Legislature(2003 - 2004)
03/05/2003 08:43 AM FSH
* first hearing in first committee of referral
= bill was previously heard/scheduled
= bill was previously heard/scheduled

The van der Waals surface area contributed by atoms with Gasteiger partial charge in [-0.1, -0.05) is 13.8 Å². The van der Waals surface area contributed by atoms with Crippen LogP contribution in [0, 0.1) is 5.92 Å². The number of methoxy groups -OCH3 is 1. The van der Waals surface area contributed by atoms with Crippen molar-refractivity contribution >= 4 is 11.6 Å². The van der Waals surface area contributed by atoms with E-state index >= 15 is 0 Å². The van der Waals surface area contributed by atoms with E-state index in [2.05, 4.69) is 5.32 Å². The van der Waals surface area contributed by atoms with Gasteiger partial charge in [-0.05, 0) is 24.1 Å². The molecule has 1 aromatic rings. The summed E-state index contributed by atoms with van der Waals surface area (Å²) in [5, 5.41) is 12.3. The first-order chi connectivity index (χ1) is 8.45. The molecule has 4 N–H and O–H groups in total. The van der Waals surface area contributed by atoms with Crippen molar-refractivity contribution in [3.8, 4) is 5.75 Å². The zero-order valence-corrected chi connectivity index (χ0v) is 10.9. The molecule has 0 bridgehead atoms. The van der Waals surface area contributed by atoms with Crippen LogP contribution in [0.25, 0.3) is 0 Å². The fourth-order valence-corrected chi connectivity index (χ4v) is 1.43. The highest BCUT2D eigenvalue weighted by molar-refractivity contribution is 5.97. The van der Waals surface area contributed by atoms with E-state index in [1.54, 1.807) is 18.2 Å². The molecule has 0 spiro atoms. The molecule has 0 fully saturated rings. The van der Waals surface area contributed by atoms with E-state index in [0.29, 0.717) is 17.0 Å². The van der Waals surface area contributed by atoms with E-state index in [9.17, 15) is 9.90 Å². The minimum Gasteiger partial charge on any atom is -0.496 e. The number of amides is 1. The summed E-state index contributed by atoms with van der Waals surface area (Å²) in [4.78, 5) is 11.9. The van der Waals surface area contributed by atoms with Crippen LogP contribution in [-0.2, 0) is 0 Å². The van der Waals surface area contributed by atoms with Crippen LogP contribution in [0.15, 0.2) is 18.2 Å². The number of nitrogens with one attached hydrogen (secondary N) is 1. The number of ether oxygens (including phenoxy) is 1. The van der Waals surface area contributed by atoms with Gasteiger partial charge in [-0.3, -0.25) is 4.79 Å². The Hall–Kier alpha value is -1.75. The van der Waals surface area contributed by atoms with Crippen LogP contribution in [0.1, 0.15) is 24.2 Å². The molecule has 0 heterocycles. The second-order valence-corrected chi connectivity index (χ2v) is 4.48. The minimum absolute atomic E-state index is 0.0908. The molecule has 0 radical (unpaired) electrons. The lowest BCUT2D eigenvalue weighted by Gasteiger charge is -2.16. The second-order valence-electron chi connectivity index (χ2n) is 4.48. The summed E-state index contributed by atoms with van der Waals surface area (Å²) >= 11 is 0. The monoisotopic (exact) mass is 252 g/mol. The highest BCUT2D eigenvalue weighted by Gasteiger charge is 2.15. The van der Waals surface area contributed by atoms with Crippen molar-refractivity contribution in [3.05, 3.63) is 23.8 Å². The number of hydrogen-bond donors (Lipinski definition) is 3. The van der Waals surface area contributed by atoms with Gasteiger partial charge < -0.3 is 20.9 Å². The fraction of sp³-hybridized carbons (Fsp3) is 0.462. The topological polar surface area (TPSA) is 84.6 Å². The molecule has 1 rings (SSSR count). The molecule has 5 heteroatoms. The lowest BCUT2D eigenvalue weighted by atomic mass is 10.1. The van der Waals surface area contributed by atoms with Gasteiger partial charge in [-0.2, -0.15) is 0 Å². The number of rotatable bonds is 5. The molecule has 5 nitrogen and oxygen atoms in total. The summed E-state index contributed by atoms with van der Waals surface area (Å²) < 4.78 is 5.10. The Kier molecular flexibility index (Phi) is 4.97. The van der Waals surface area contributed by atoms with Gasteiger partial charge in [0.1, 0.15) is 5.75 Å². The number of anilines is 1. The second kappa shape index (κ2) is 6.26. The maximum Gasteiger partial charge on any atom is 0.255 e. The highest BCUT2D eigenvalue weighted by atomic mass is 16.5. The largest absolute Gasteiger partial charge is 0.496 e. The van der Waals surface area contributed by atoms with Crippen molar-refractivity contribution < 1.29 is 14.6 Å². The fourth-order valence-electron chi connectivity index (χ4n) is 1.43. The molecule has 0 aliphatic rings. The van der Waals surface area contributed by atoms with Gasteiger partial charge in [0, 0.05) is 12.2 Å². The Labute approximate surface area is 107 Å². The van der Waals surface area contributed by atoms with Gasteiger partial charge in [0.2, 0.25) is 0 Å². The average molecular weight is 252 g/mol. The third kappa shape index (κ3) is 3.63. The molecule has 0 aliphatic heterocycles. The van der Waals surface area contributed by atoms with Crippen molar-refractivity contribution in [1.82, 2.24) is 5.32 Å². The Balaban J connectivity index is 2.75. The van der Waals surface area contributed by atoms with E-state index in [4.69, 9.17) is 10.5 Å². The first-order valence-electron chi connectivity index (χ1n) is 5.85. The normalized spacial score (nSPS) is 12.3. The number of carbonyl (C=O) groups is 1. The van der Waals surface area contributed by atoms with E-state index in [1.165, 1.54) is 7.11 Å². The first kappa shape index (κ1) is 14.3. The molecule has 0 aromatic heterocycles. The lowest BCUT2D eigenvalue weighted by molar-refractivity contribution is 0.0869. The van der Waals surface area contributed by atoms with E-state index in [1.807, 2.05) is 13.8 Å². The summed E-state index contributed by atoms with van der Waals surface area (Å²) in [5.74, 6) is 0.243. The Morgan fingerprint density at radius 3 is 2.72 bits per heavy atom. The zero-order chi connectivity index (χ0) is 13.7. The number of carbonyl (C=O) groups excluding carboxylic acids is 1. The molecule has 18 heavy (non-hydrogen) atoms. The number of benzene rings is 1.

ALASKA STATE LEGISLATURE HOUSE SPECIAL COMMITTEE ON FISHERIES March 5, 2003 8:43 a.m. MEMBERS PRESENT Representative Paul Seaton, Chair Representative Peggy Wilson, Vice Chair Representative Pete Kott Representative Ralph Samuels Representative Ethan Berkowitz Representative David Guttenberg MEMBERS ABSENT Representative Cheryll Heinze OTHER LEGISLATORS PRESENT Senator Ben Stevens Senator Gary Stevens COMMITTEE CALENDAR HOUSE BILL NO. 90 "An Act relating to a salmon product development tax credit under the Alaska fisheries business tax and the Alaska fisheries resource landing tax; and providing for an effective date." - MOVED CSHB 90(FSH) OUT OF COMMITTEE HOUSE BILL NO. 104 "An Act relating to payment of the fisheries business tax and to security for collection of the fisheries business tax." - MOVED CSHB 104(FSH) OUT OF COMMITTEE PREVIOUS ACTION BILL: HB 90 SHORT TITLE:TAX CREDIT FOR SALMON DEVELOPMENT SPONSOR(S): REPRESENTATIVE(S)STEVENS Jrn-Date Jrn-Page Action 02/10/03 0170 (H) READ THE FIRST TIME - REFERRALS 02/10/03 0170 (H) FSH, RES, FIN 02/12/03 0203 (H) COSPONSOR(S): WOLF 02/26/03 (H) FSH AT 8:30 AM CAPITOL 124 02/26/03 (H) Heard & Held MINUTE(FSH) 03/05/03 (H) FSH AT 8:30 AM CAPITOL 124 BILL: HB 104 SHORT TITLE:PAYMENT OF FISHERY BUSINESS TAX SPONSOR(S): REPRESENTATIVE(S)STEVENS Jrn-Date Jrn-Page Action 02/14/03 0215 (H) READ THE FIRST TIME - REFERRALS 02/14/03 0215 (H) FSH, RES, FIN 03/05/03 (H) FSH AT 8:30 AM CAPITOL 124 WITNESS REGISTER SENATOR BEN STEVENS Alaska State Legislature; Chair, Joint Legislative Salmon Industry Task Force Juneau, Alaska POSITION STATEMENT: Presented sponsor statement for HB 90. SENATOR GARY STEVENS Alaska State Legislature; Joint Legislative Salmon Industry Task Force Juneau, Alaska POSITION STATEMENT: Testified on behalf of the Joint Legislative Salmon Industry Task Force on HB 90; presented sponsor statement for HB 104. CHUCK HARLAMERT, Juneau Section Chief Tax Division Department of Revenue Juneau, Alaska POSITION STATEMENT: Provided technical guidance regarding HB 90. CHRIS GARCIA, Fisherman Cook Inlet Fishermen's Fund Kenai, Alaska POSITION STATEMENT: Testified on HB 90, offering suggestions; testified in support of HB 104 and clarified concerns. CHERYL SUTTON, Staff to the Joint Legislative Salmon Industry Task Force Alaska State Legislature Juneau, Alaska POSITION STATEMENT: Answered questions on HB 90. ACTION NARRATIVE TAPE 03-12, SIDE A Number 0001 CHAIR PAUL SEATON called the House Special Committee on Fisheries meeting to order at 8:43 a.m. Representatives Seaton, Wilson, Kott, Samuels, and Berkowitz were present at the call to order. Representative Guttenberg arrived as the meeting was in progress. Representative Heinze was excused due to illness. HB 90-TAX CREDIT FOR SALMON DEVELOPMENT CHAIR SEATON announced that the first order of business would be HOUSE BILL NO. 90, "An Act relating to a salmon product development tax credit under the Alaska fisheries business tax and the Alaska fisheries resource landing tax; and providing for an effective date." [Before the committee, adopted as a work draft on 2/26/03, was Version D, labeled 23-LS0525\D, Utermohle, 2/25/03.] Number 0168 SENATOR BEN STEVENS, Alaska State Legislature; Chair, Joint Legislative Salmon Industry Task Force ("Task Force"), as sponsor of HB 90, said the Task Force thinks the bill is one of the highest priorities that could be adopted by the legislature. He said the intent of HB 90 is to entice investment into the processing sector of the industry and to make changes in terms of what products are being produced. In light of the broad issues being faced by the industry, the package of bills put forth by the Task Force could have an impact on the 2003 harvest and production cycle. He commented that not every sector of seafood business is losing money - groundfish, crab, and halibut make money. A prudent investment scenario would be that an individual or company would invest money where there was money to be made; investments are not in salmon because there is an opportunity to make money in other areas. This bill is designed to encourage investors in the seafood business to invest their money in the salmon business. SENATOR BEN STEVENS referred to the fiscal note and said that the assumptions of changes in revenue are assumptions that people will be enticed to make investments and he asked, "What is going to be the change in revenues if we don't have them make investments?" He mentioned that there are plants in Southeast Alaska and all around the state that are not even scheduled to open and said this bill addresses an integral part of getting investments into industry so that plants will open, retooling will get done, new products will be made, and as an ultimate goal, the ex-vessel value will be raised. Number 0495 SENATOR GARY STEVENS, Alaska State Legislature; Joint Legislative Salmon Industry Task Force, said he was in agreement with Senator Ben Stevens' testimony. SENATOR BEN STEVENS urged the committee to pass the bill, and commented that the legislature is the policymaking body, the finance committee is the policymaking body with regard to revenue, and the departments implement what the legislature chooses to enact. Number 0626 CHUCK HARLAMERT, Juneau Section Chief, Tax Division, Department of Revenue, testified that he was available to provide technical guidance. He noted that his comments were intended to be regarded as recommendations rather than as a position on policy. He said the changes in revenue refer only to outgoing revenue and do not account for potential increases resulting from additional salmon processing in the state. Mr. Harlamert reviewed technical comments pertaining to the fiscal note. He said his basic comment [from the meeting of 2/26/03] was the need for clarification as to whether the "taxpayer" refers to the legal entity or to the facility. MR. HARLAMERT said he thought it was the intent of the drafters to refer to the legal entity so that a taxpayer who makes an investment in one facility can use the credit generated from that investment to offset tax liability from another facility. This advantage allows for building credit into business plans more effectively; leverages the impact of the credit; and also maximizes the benefit generated from credit, if that credit is good and well designed. Conversely, if there have been mistakes with the credit, this will also leverage problems with the credit. He said that when a taxpayer is allowed to offset liability from any facility, the impact of the credit is maximized. Number 0898 MR. HARLAMERT continued with comments pertaining to Sec. 43.75.035(c) [Section 1 of the bill], which provides a mechanism for providing partial credit to investments in vessels that process fish within or outside of Alaska. It was previously brought up in committee [House Special Committee on Fisheries meeting of 2/26/03] that the provision needs a basis for making that determination. A decision needs to be made whether it is a raw rate, which will favor fisheries that are low-value in Alaska relative to salmon processing outside of Alaska, or is a ratio based on the value of fish being processed within and outside of Alaska, which would favor high-value fisheries that are conducted in Alaska. MR. HARLAMERT said this was a simple choice and he didn't know how big of an impact this decision would have. Another comment made in the meeting of 2/26/03 was that the carryover of credit should be designated as using a first-in, first-out basis, so that taxpayers who continue to generate credit for all three periods don't fall prey to losing credit; that is, a taxpayer who continues to generate credit for all three periods and is still limited in liability to 50 percent of taxed salmon won't have credits expiring. The department suggests that the first credits be used first, before other credits. MR. HARLAMERT commented on [Sec. 43.75.035(f)], saying this provision denies the credit when the taxpayer is delinquent on [certain taxes, including those] under Title 43. For this provision to be effective, it should be "beefed up" and dealt with more completely, or else dropped. As it reads now, the taxpayer merely needs to be paid up for one day per year and could be delinquent during the rest of the year and could still get the credit. Number 1085 MR. HARLAMERT continued that "the meat" of the department's comments pertain to Sec 43.75.035(g), in which the definition in that subsection defines what the credit will amount to in the end. He said the existing bill credits only new property and doesn't allow credit for used property. He said this has the advantage of avoiding entirely tax-motivated transactions. He pointed out that if a credit is worth 50 percent of the cost, there is a lot of incentive to misbehave, which puts the state at risk of not getting deserved money. He said there are perfectly legitimate investments pertaining to used property, and the committee might consider how to make the credit more effective, allowing for both new and used property that is used for the first time in Alaska - a credit for bringing this investment into the state, whether it is new or used. Number 1190 SENATOR BEN STEVENS asked, if new or used property were allowed, how it would be determined that the property was "first time to Alaska." MR. HARLAMERT replied that could be done by reviewing the documentation and finding the "to-from shift," which was a standard compliance activity. Number 1242 SENATOR BEN STEVENS commented that it was the intent of the Task Force to include only new equipment. He stated that the intent was to encourage or to entice "new investment in new equipment for new products, not new investment for old equipment for the same products." REPRESENTATIVE BERKOWITZ agreed with Senator Ben Stevens, and referenced post-World War II Japan, when there was no infrastructure and the country was rebuilt with totally new equipment, resulting in a modernized economy in a short period of time. He contrasted this with Russia, where old equipment was imported and stolen from Europe, resulting in a bogged-down economy. He said the idea of HB 90 was to encourage new capital, so the focus should be on new equipment. Representative Berkowitz asked for a calculation of the dollar difference in subsection (c) between basing the numerator and the denominator on the weight of raw salmon as opposed to value. MR. HARLAMERT replied that he could provide a ratio of weight to value of salmon on floating processors throughout the state. Number 1405 CHAIR SEATON suggested that the financial aspects of the bill could be handled by the House Finance Committee, unless this committee had any particular reasons for getting into those details. MR. HARLAMERT testified that [Sec. 43.75.035(g)(3)] contained big problems with the definition of "qualified investments." He said that too much was being packed into a single paragraph. He referred to "qualified investment" on page 2, line 20, as being the largest technical problem, potentially contributing to unpredictable results that are not the intent of the bill. He said the definition requires that depreciable property be used predominately for value-added salmon products, without defining "value-added" or "salmon products", which is followed by a list of possible candidates - a threshold list, not an all-inclusive list - of what processes and equipment qualify for the credit. MR. HARLAMERT said the single largest problem is that there is no benchmark; "value-added" has not been defined and there is not a qualifying, compatible definition of "salmon product." As the bill is written, it's feasible to apply for the credit by off-loading any kind of machine at the end of a season and running a single salmon through the machine. He said he understood the intent of this bill as not including headed-and- gutted products or products shipped outside to be further processed outside of the state. However, the way the bill is written, that goal is not accomplished. He reiterated the desire that definitions for "value-added" and "salmon products" be constructed and clarified. Number 1772 SENATOR GARY STEVENS, speaking as a member of the Task Force, said the purpose of bill is to encourage new investment; it is a credit for an investment - for something purchased. He questioned why anyone would intentionally bring up equipment while having no intention of using it just to get an investment credit on it. MR. HARLAMERT responded that it was unlikely that those things would be done just for the credit, but that by circumstance, those behaviors would occur, and would result in qualifying for the credit. For example, upgrading a heading-gutting-freezing operation could qualify for the credit, even if it wasn't done solely because of the credit. Under existing federal tax rules, with appreciation, in some cases the tax laws would almost cover the entire cost. MR. HARLAMERT said the department's second serious technical suggestion was that without a "claw-back" [recapture] provision, qualifying for the credit could occur even if the property was never, in essence, used in Alaska. For example, property could be diverted on its way to Asia; if that property was in Alaska for just one day and one salmon was run through it, one could still qualify for the credit. SENATOR GARY STEVENS said there was no intention of encouraging misbehavior and that perhaps the finance committee could deal with this issue. Number 2000 CHAIR SEATON said his problem was more with the definition of "value-added salmon products" because the intention was not to imply that a tax credit would be applied if new equipment was going to be used to continue the same operations. He said he understood the department's attempt to clarify "new operations" and the department's need to define "value-added salmon", especially with the wording, "beyond gutting of [the] salmon". He said that there probably needs to be an amendment that says "not including heading and gutting", since the intent is probably not to allow for the bringing in of a new heading machine. He added that he is not sure how to get there regarding "value-added". Number 2130 MR. HARLAMERT addressed retroactivity. He said a retroactive credit is essentially buying things that have already occurred, and he suggested that the drafters pay attention to the effective date of the credit. He said an advantage of being retroactive is that decisions are not unduly influenced, whereas if the credit was made effective for investment after July 1, a 50 percent credit could influence inappropriate business conduct. One solution would be to adopt an effective date coinciding with some point in the legislative process - a date that would allow time for decisions to be made with relative anonymity. MR. HARLAMERT said investments made between January 1, 2003, and December 31, 2005, would qualify. He said he was making a comment on the retroactive aspect. Stating that some transactions have already occurred this year, he said it seems odd to allow for credits that have already occurred, adding that it was "just a matter of whether we want to get the most for our money." CHAIR SEATON noted that said this was separate from the claw- back provision referred to earlier. MR. HARLAMERT said he was referring to Section 4, the date of retroactivity. Number 2318 REPRESENTATIVE SAMUELS asked if the department's position was that retroactivity should be eliminated. MR. HARLAMERT suggested that because a retroactive credit pays for 50 percent of assets that have already been bought, it is more of a subsidy than an incentive. He said this may or may not be the intended use of these funds and that perhaps a more effective use of the available revenues to be credited would be those that are only prospective. REPRESENTATIVE SAMUELS mentioned that in certain fisheries people would miss the whole upcoming season if the effective date were the end of May. He said that people who are following this legislation are already taking a risk in case the bill doesn't pass. SENATOR GARY STEVENS said this "hit the nail on the head" and that the intent of setting the date at January 1, 2003, is to have an impact this coming season. Number 2425 REPRESENTATIVE GUTTENBERG said he doesn't see the retroactive clause as problematic if there is a good definition of "value- added." REPRESENTATIVE SAMUELS referred to the changes in revenue on the fiscal note. He asked what assumptions were made as far as who would be taking advantage of the credit. MR. HARLAMERT said it was impossible to say. He said in the last credit, which was a loose and broad credit, a lot more credits were claimed than could be applied against the tax. That credit was limited to 50 percent of a tax on any fish. He said he doesn't remember the exact investment that was not credited because of the 50 percent limitation, but it was substantial. He said a 50 percent credit pays, up front, for half of an asset, but the taxpayer still gets federal and state tax benefits for that investment in terms of depreciation, which really cuts down the cost of the asset - and "people will pay attention to that." He said he expected that in the third year, "we will essentially max out." CHAIR SEATON said a 50 percent tax credit is 50 percent of the tax liability, but not 50 percent of the cost of the equipment. The equipment may cost considerably more than the amount of money that is being put in. For example, if a $100,000 piece of equipment has $10,000 worth of credit, this does not pay half of the cost of the machinery. However, if the machinery cost $20,000, applying $10,000 worth of credit would still be possible. Hopefully, this [legislation] would be successful in stimulating an investment much larger than double the tax credit. Number 2584 MR. GARCIA referred to "new property" on page 2, line 18, and acknowledged that the trading of property back and forth would need to be prevented, but he was also interested in not discouraging small, new businesses. He suggested the language "property that's never been used for the purpose of this tax credit" as a possible correction. In reference to an earlier comment on equipment being used only once before being shipped to Asia, he offered the language, "the equipment must be installed and kept in service for the entire time of this tax credit." He said he had no problem with the retroactive date being January 1, 2003, adding that if that date were changed, the person who is taking a chance and currently investing for this upcoming season would be penalized. He said January 1, 2003, was reasonable as a retroactive date. CHAIR SEATON, after ascertaining that there was no further public testimony, said he would like to move the bill out, but a few issues need to be addressed. He said the department's suggestion to further define "value-added" is important, as is the claw-back provision so that people would have to maintain usage of the equipment. He asked if the committee would like to accept those two amendments, in principle. Number 2733 REPRESENTATIVE WILSON suggested the committee pass the bill out, with the understanding that [the House Finance Committee] look at those two areas and include the Task Force in the process, since the Task Force knows the intent of the legislation. CHAIR SEATON asked Senator Gary Stevens if tightening up a definition of "value-added" and also having a claw-back provision would be agreeable to the Task Force. Number 2793 SENATOR GARY STEVENS responded that he hoped further discussion would take place, although he was not ready to endorse a claw- back provision. He said if the committee could send the bill on, without saying it must be a certain way, he would support the finance committee's having that discussion. REPRESENTATIVE GUTTENBERG asked about the definition of "new property", commenting that somebody might set up a processing plant, buy all used facilities from somebody else, completely retool it, enhance it, have it for 20 years, but wouldn't be eligible for the credit because the property is not new. SENATOR GARY STEVENS said the intention of the Task Force was not used, but new investment and new equipment; he said he was comfortable with "new investment, new equipment." REPRESENTATIVE SAMUELS concurred and said that the upside of eliminating "used" outweighs the downside. He said the state's tracking of used equipment would be relatively impossible, whereas when new capital comes in to the state, the purpose is clear. Number 2931 CHAIR SEATON suggested deleting "beyond gutting of the salmon" and inserting "but not including heading and gutting". He said with regard to a splitting machine that left half of the head on, that is not heading because the head hasn't been removed. He said "that wouldn't exclude that piece from being value- added" because it's not a traditional header. He said he thought the intent was to get away from traditional heading-and- gutting machines, as those aren't what is being called "value- added." Number 2985 CHERYL SUTTON, Staff to the Joint Legislative Salmon Industry Task Force, Alaska State Legislature, said those items are being addressed and it is not necessary for the committee to labor over the exact wordings, since there is no disagreement. She said she is aware of the intent of the bill and the committee's intent and is working with Legislative Legal & Research Services. TAPE 03-12 SIDE B Number 2962 REPRESENTATIVE WILSON moved to report CSHB 90, Version 23- LS0525\D, Utermohle, 2/25/03, out of committee with individual recommendations and the accompanying fiscal note. There being no objection, CSHB 90(FSH) was reported from the House Special Committee on Fisheries. HB 104-PAYMENT OF FISHERY BUSINESS TAX CHAIR SEATON announced that the next order of business would be HOUSE BILL NO. 104, "An Act relating to payment of the fisheries business tax and to security for collection of the fisheries business tax." Number 2906 SENATOR GARY STEVENS, Alaska State Legislature; Joint Legislative Salmon Industry Task Force, sponsor of [HB 104], noted that this is a bill that would help to develop the economy of the fishing industry. He said the bill is geared to attract the small processors and to hopefully expand processing operations in Alaska. He pointed out that the fiscal impacts are minimal. He mentioned that this is an issue of investment and of economic development and is geared toward attracting new business development. He added that all of the penalties that are currently in the law will continue to apply. He said the department [Department of Revenue] has looked at this closely and has indicated that out of some 500 licenses, only about one dozen would opt for this; so this is a small piece that may help small processors. He added that large processors would probably not be interested in paying their taxes on a monthly basis because they would rather keep their money while they can and pay it when they have to. Number 2836 REPRESENTATIVE KOTT moved to adopt the proposed committee substitute (CS) for HB 104, Version 23-LS0533\H, Utermohle, 3/3/03, for the purposes of discussion. There being no objection, Version H was before the committee. The committee took a brief at-ease from 9:40 to 9:42 a.m. SENATOR GARY STEVENS reiterated that big processors probably would not take advantage of this, but the smaller processors operating on the edge, without large amounts of money or property to put up for liens, might take advantage of this option. CHAIR SEATON asked if this bill mirrored a bill that was passed last year - a bill that allowed people to continue to export fish that wasn't processed within the state. SENATOR GARY STEVENS confirmed that this was the case. Number 2750 CHRIS GARCIA, Fisherman, Cook Inlet Fishermen's Fund, said he thought the bill was good but he was confused by a few things. He referred to page 1, line 8, which read "an applicant that does not process a fishery resource in the state may elect to avoid the requirements of (a) and (b) of this section". He asked why an applicant would apply if he/she was not going to process fish. CHAIR SEATON replied that the language was from a bill which passed last year that allowed people who didn't process fish in the state to use this new provision of bonding and paying by the 15th of the month. Number 2750 MR. GARCIA said he was definitely not opposed to the bill but questioned the redundancy of line 8 on page 1. SENATOR GARY STEVENS said that the language, "that does not process a fishery resource in the state", was being deleted. MR. GARCIA said that solves his question. Number 2630 REPRESENTATIVE WILSON moved to report CSHB 104, Version 23- LS0533\H, Utermohle, 3/3/03, out of committee with individual recommendations and the accompanying fiscal note. There being no objection, CSHB 104(FSH) was reported from the House Special Committee on Fisheries. ADJOURNMENT There being no further business before the committee, the House Special Committee on Fisheries meeting was adjourned at approximately 9:48 a.m.